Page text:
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Dental Tribune Pakistan Edition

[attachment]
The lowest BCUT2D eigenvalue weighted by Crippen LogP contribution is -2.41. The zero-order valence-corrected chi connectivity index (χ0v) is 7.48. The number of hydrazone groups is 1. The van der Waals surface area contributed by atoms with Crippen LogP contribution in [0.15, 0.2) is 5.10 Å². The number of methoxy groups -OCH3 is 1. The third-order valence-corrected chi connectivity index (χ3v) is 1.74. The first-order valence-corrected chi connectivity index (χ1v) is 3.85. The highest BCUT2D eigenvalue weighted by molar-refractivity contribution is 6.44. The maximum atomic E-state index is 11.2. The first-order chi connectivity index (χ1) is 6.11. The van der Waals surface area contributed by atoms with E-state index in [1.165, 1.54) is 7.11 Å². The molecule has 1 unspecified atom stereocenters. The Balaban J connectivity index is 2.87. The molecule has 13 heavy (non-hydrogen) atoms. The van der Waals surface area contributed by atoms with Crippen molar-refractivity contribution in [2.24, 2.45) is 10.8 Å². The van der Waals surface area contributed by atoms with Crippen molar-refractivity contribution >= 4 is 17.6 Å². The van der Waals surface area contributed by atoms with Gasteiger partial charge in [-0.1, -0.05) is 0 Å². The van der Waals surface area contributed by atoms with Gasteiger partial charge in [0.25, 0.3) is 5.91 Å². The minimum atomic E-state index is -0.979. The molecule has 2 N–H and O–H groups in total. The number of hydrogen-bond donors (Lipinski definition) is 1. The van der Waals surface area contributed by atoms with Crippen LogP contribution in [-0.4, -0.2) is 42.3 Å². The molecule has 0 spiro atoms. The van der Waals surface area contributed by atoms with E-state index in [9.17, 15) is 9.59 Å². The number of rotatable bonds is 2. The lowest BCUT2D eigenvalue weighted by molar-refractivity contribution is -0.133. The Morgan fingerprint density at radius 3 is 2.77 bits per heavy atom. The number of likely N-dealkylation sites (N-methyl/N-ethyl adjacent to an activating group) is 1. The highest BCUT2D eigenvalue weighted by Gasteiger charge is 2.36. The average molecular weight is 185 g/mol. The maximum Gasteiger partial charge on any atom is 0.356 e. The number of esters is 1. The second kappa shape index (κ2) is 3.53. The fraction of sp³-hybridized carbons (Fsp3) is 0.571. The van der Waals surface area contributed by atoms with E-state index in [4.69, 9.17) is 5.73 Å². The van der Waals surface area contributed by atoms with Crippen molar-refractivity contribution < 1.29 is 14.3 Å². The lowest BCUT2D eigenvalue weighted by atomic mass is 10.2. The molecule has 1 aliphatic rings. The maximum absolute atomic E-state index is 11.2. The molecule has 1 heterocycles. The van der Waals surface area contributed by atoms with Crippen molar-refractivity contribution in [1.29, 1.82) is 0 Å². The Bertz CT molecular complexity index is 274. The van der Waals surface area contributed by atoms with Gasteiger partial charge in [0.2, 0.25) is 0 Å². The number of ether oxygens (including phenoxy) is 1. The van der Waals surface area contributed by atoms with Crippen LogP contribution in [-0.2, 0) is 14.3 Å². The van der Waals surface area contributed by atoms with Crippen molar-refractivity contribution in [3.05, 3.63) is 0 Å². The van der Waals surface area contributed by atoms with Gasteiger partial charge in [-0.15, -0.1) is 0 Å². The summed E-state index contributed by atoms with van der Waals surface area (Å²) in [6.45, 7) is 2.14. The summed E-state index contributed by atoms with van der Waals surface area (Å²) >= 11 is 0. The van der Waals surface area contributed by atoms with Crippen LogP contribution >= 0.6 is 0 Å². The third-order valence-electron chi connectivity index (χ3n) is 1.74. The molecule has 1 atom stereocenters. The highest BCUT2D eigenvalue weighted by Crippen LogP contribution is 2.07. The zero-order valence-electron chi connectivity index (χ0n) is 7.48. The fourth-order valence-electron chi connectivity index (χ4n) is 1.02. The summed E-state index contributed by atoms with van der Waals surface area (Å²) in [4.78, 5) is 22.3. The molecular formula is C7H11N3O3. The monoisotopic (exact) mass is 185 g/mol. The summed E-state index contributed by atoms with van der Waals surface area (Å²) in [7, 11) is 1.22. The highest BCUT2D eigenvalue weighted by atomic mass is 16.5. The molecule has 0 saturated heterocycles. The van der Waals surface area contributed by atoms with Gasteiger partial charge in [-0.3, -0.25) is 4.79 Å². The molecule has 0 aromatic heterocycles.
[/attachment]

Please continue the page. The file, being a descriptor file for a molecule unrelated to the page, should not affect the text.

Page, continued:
Introduction Aphthous stomatitis has been investigated to a great extent; however, the aetiology of these lesions is still to be identified accurately. Recurrent aphthous stomatitis is considered a chronic illness accompanied by painful oral ulcers that reappear with irregular frequency. The following categories have been described: smaller aphthous ulcers (80–85% of cases; of a diameter of 1–10mm; healing spontaneously in seven to ten days);larger aphthous ulcers (Sutton’s disease; 10–15% of cases; of a diameter larger than 10mm; healing spontaneously within ten to 30 days or more; may leave a scar); and herpetiform ulcers (5–10% of cases; multiple clusters of lesions of a diameter of 1–3mm, which can coalesce into larger erosions; healing in seven to ten days).1 The predisposing factors of recurrent aphthous ulcers are speculative; among them are trauma, emotional stress, coeliac disease, hormonal changes, hypersensitivity to certain foods, allergic reactions and intoxications.1 It is believed that aphthous stomatitis affects 20 % of the US population and studies have demonstrated a worldwide prevalence of 31–66%.2 It is important to highlight that the diagnosis of aphthous stomatitis is primarily clinical and should be differentiated from systemic conditions, such as coeliac disease, Crohn’s disease, herpes simplex virus Type I, Reiter’s syndrome, syphilis, systemic lupus erythematosus, T cell disorders, chicken pox and B6 deficiency.3–7 The benefits of local therapies have been demonstrated with anaesthetics and cortico steroids, applied in prodromal stages or in early stages of the lesions. When treating with systemic steroids, it is important to consider the course of the ulcer.8–21 According to reports from Cuba, treatment with lowlevel laser therapy (LLLT) is effective, achieving rapid relief of pain, quicker wound healing and lower frequency of recurrence.22–24 The aim of the present clinical unblinded study was to evaluate the prevalence of aphthous stomatitis in various age groups, as well as the effect of LLLT in the treatment of aphthous stomatitis. Material and methods An experimental study was carried out in patients with a clinical diagnosis of aphthous stomatitis attending the Leonardo Fernández Sánchez dental clinic in Cienfuegos in Cuba between September 2010 and March 2011. Among the 252 patients registered, 208 attended the clinic until the lesions had healed completely. The study was approved by the Scientific Council of the University of Medical Sciences, Cienfuegos. All of the patients were informed about the parameters of the study and gave their informed consent. LLLT was administered to 104 patients (study group) and the remaining 104 (control group) received conventional treatment, such as topical anaesthetics (2% lidocaine), dietary advice and oral painkillers. Every second patient with the same type of ulcer was allocated to either the study or the control group. The two groups consisted of 56 males and 148 females, with a great variation in age distribution (Table 1). All of the patients were seen daily and the patients in the study group received LLLT every second day unless their ulcer had already healed. The patients were categorised with regard to age and ulcer type (Tables 1 & 2). Special diagnostic procedures were performed in patients with large ulcers to confirm a safe differential diagnosis. Pain was evaluated, but since pain is subjective, it was decided only to register the time until wound closure (Fig. 1), which can be registered objectively. No patient in the study group reported any negative effects of the laser irradiation. The laser used was the Lasermed 670DL (Cuban manufactured), 670nm, 40mW. Each ulcer underwent 40 seconds of irradiation at 1.6 J, 2.04J/cm2 and 51mW/cm2 from a distance of about 0.5cm. The parameters used were based upon the successful application of these in a previous study on herpes simplex virus Type I blisters.32 The study was unblinded. A 660 nm laser emits clear red light and, although a patient-blinded design is possible, it is not possible to mask a placebo laser for the therapist. The distribution of the age of the patients, of the types of ulcer according to age, and of the types of ulcer in the study and control groups is shown in Tables 1–3. This data corresponds with the literature, where smaller aphthous ulcers represent 80–85% of cases, larger ulcers 10–15% and herpetiform ulcers 5–10%.1 Results The main results of the study are presented in Figure 1. The results shown are for small ulcers, which were the dominant type of ulcers treated. As for the large ulcers in the study group, four scarred between two and four days, and another four scarred between five and seven days. In the control group, eight large ulcers scarred within seven days. For ethical reasons, and because of the small number of cases, the four herpetiform ulcers were all treated with laser. They healed between two and four days. According to the literature, the normal healing time with no treatment is seven to ten daysfor small aphthous ulcers, ten to 30 days for large aphthous ulcers, and seven to 14 days for herpetiform ulcers.1, 3 Discussion The use of LLLT to treat aphthous stomatitis was suggested in 1986 already by Quang-Hua25 using a helium–neon laser and in 1987 by Von Alften26 using a gallium arsenide laser. Recent studies, such as the one by De Souza et al.27 have used a laser similar to ours, 670nm, 50mW, 3J/cm2 . It therefore appears that the wavelength itself is not decisive. Indeed, Zand et al.28 report good results using a carbon dioxide laser at non-thermal levels in combination with a transparent gel to reduce beam absorption. Surgical lasers have also been reported to be effective, but the mechanism here ought to be different, since it entails superficial tissue evaporation. Tezel et al.29 report fair results using an Nd:YAG laser, while the erbium laser in addition can be used for surface modification of the lesion and pain relief.30 The biological mechanism behind the effect of the various lasers is still unknown. The power setting used in our study was rather low and the effect of higher power settings needs to be investigated. Another aspect is the number of sessions. In our study, the patients were treated every second day until wound closure had been achieved. In the De Souza study,27 patients were treated daily until an obvious result was observed. Only four patients with a herpetiform ulcer took part in the current study. Although these ulcers responded well to LLLT, no definite conclusions can be drawn, since all four were included in the study group. Patients typically have an occasional aphthous ulcer. The problem arises in patients with recurrent aphthous ulcers. The frequency of recurrence was not investigated in our study, but no presently available treatment has been able to reduce recurrence.31 However, such a possibility is suggested in some sources.22–24 In a recently published study,32 our clinic found that LLLT reduced the recurrence frequency in herpes simplex virus Type I patients. Although aphthous ulcers are different to herpes simplex virus Type I blisters, LLLT might reduce their frequency of recurrence too. Conclusion LLLT appears to be a safe and effective option for treating aphthous stomatitis. The distribution of aphthous stomatitis in the various age groups was found to be in accordance with previous reports.33 Further studies are warranted to investigate the optimal laser parameters and frequency of irradiation. Statement The present study was financed by the authors and their clinics. Pedro J. Muñoz Sánchez and José Luis Capote performed the clinical part. Jan Tunér served as scientific advisor and authored the manuscript. Editorial note: A list of references is available from the publisher. Jan Tunér Spjutvagen 11 772 32 Grängesberg Sweden Treatment of aphthous stomatitis using low-level laser therapy Authors_Pedro J. Muñoz Sánchez, Cuba, José Luis Capote Femenias, Cuba & Jan Tunér, Sweden [PICTURE: ©MATHAGRAPHICS] Treatment of aphthous stomatitis using low-level laser therapy Authors Pedro J. Muñoz Sánchez, Cuba, José Luis Capote Femenias, Cuba & Jan Tunér, Sweden [PICTURE: ©MATHAGRAPHICS] Pakistan Edition May 20148 DENTAL TRIBUNE rootscontact Clinical Study Jan Tunér Spjutvagen 1177232 Grängesberg Sweden